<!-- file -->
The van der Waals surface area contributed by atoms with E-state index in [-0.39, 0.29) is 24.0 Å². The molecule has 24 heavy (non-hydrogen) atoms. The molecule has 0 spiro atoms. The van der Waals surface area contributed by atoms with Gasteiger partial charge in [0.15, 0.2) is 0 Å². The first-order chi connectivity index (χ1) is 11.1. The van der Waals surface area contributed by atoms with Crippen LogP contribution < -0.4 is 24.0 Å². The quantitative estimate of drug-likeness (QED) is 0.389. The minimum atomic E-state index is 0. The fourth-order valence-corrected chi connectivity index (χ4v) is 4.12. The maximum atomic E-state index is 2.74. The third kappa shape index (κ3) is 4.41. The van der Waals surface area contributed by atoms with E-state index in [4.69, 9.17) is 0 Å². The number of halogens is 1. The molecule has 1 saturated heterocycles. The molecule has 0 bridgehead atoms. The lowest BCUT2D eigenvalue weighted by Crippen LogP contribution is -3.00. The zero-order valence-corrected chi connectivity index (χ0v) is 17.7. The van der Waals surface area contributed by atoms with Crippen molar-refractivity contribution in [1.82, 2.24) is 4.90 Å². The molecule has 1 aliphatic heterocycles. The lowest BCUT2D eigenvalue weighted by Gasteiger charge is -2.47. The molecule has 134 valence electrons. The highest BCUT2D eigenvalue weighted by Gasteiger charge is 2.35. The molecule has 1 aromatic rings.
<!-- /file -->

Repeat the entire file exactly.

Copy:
The van der Waals surface area contributed by atoms with E-state index in [-0.39, 0.29) is 24.0 Å². The molecule has 24 heavy (non-hydrogen) atoms. The molecule has 0 spiro atoms. The van der Waals surface area contributed by atoms with Gasteiger partial charge in [0.15, 0.2) is 0 Å². The first-order chi connectivity index (χ1) is 11.1. The van der Waals surface area contributed by atoms with Crippen LogP contribution < -0.4 is 24.0 Å². The quantitative estimate of drug-likeness (QED) is 0.389. The minimum atomic E-state index is 0. The fourth-order valence-corrected chi connectivity index (χ4v) is 4.12. The maximum atomic E-state index is 2.74. The third kappa shape index (κ3) is 4.41. The van der Waals surface area contributed by atoms with E-state index in [4.69, 9.17) is 0 Å². The number of halogens is 1. The molecule has 1 saturated heterocycles. The molecule has 0 bridgehead atoms. The lowest BCUT2D eigenvalue weighted by Crippen LogP contribution is -3.00. The zero-order valence-corrected chi connectivity index (χ0v) is 17.7. The van der Waals surface area contributed by atoms with Crippen molar-refractivity contribution in [1.82, 2.24) is 4.90 Å². The molecule has 1 aliphatic heterocycles. The lowest BCUT2D eigenvalue weighted by Gasteiger charge is -2.47. The molecule has 134 valence electrons. The highest BCUT2D eigenvalue weighted by Gasteiger charge is 2.35. The molecule has 1 aromatic rings.